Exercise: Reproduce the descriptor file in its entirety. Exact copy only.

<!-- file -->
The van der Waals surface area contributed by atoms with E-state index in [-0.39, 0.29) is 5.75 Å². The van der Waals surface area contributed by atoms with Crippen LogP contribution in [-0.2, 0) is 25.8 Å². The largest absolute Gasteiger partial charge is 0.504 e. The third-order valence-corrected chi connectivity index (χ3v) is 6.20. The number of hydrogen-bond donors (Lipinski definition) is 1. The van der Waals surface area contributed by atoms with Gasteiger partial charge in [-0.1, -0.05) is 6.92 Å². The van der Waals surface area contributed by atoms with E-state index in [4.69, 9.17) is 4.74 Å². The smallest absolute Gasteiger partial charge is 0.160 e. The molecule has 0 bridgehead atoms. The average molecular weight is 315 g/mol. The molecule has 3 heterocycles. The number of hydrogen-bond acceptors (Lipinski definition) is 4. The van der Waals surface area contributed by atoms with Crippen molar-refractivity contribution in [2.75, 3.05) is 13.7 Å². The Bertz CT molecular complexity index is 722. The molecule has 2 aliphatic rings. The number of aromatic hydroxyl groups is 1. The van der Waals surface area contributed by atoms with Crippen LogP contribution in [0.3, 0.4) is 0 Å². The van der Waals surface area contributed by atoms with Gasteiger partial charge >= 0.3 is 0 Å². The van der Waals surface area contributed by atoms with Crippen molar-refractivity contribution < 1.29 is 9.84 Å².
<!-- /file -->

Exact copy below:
The van der Waals surface area contributed by atoms with E-state index in [-0.39, 0.29) is 5.75 Å². The van der Waals surface area contributed by atoms with Crippen LogP contribution in [-0.2, 0) is 25.8 Å². The largest absolute Gasteiger partial charge is 0.504 e. The third-order valence-corrected chi connectivity index (χ3v) is 6.20. The number of hydrogen-bond donors (Lipinski definition) is 1. The van der Waals surface area contributed by atoms with Gasteiger partial charge in [-0.1, -0.05) is 6.92 Å². The van der Waals surface area contributed by atoms with E-state index in [4.69, 9.17) is 4.74 Å². The smallest absolute Gasteiger partial charge is 0.160 e. The molecule has 0 bridgehead atoms. The average molecular weight is 315 g/mol. The molecule has 3 heterocycles. The number of hydrogen-bond acceptors (Lipinski definition) is 4. The van der Waals surface area contributed by atoms with Crippen molar-refractivity contribution in [2.75, 3.05) is 13.7 Å². The Bertz CT molecular complexity index is 722. The molecule has 2 aliphatic rings. The number of aromatic hydroxyl groups is 1. The van der Waals surface area contributed by atoms with Crippen LogP contribution in [0.3, 0.4) is 0 Å². The van der Waals surface area contributed by atoms with Gasteiger partial charge >= 0.3 is 0 Å². The van der Waals surface area contributed by atoms with Crippen molar-refractivity contribution < 1.29 is 9.84 Å².